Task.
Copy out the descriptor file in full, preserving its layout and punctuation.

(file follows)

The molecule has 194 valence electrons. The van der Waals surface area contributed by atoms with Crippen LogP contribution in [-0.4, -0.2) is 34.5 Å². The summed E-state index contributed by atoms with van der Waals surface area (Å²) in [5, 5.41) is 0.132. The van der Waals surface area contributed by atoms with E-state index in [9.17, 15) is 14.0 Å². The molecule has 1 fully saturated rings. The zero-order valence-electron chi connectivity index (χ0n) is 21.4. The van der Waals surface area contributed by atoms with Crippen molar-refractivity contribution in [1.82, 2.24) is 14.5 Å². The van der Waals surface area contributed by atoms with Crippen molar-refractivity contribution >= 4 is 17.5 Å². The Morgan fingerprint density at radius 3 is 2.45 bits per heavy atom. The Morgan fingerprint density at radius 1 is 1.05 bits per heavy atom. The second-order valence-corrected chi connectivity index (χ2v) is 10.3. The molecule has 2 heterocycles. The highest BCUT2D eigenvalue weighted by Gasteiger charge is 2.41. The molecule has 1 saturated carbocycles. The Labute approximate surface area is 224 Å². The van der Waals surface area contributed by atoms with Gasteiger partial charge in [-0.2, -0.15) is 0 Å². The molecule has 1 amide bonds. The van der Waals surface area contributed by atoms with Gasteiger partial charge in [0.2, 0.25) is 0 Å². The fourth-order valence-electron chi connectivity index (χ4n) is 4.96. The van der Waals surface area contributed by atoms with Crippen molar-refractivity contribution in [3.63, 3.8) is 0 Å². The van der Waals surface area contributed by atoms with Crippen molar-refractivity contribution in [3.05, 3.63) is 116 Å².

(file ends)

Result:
The molecule has 194 valence electrons. The van der Waals surface area contributed by atoms with Crippen LogP contribution in [-0.4, -0.2) is 34.5 Å². The summed E-state index contributed by atoms with van der Waals surface area (Å²) in [5, 5.41) is 0.132. The van der Waals surface area contributed by atoms with E-state index in [9.17, 15) is 14.0 Å². The molecule has 1 fully saturated rings. The zero-order valence-electron chi connectivity index (χ0n) is 21.4. The van der Waals surface area contributed by atoms with Crippen molar-refractivity contribution in [1.82, 2.24) is 14.5 Å². The van der Waals surface area contributed by atoms with Crippen molar-refractivity contribution >= 4 is 17.5 Å². The Morgan fingerprint density at radius 3 is 2.45 bits per heavy atom. The Morgan fingerprint density at radius 1 is 1.05 bits per heavy atom. The second-order valence-corrected chi connectivity index (χ2v) is 10.3. The molecule has 2 heterocycles. The highest BCUT2D eigenvalue weighted by Gasteiger charge is 2.41. The molecule has 1 saturated carbocycles. The Labute approximate surface area is 224 Å². The van der Waals surface area contributed by atoms with Gasteiger partial charge in [-0.2, -0.15) is 0 Å². The molecule has 1 amide bonds. The van der Waals surface area contributed by atoms with Gasteiger partial charge in [0.2, 0.25) is 0 Å². The fourth-order valence-electron chi connectivity index (χ4n) is 4.96. The van der Waals surface area contributed by atoms with Crippen molar-refractivity contribution in [3.63, 3.8) is 0 Å². The van der Waals surface area contributed by atoms with Crippen molar-refractivity contribution in [3.05, 3.63) is 116 Å².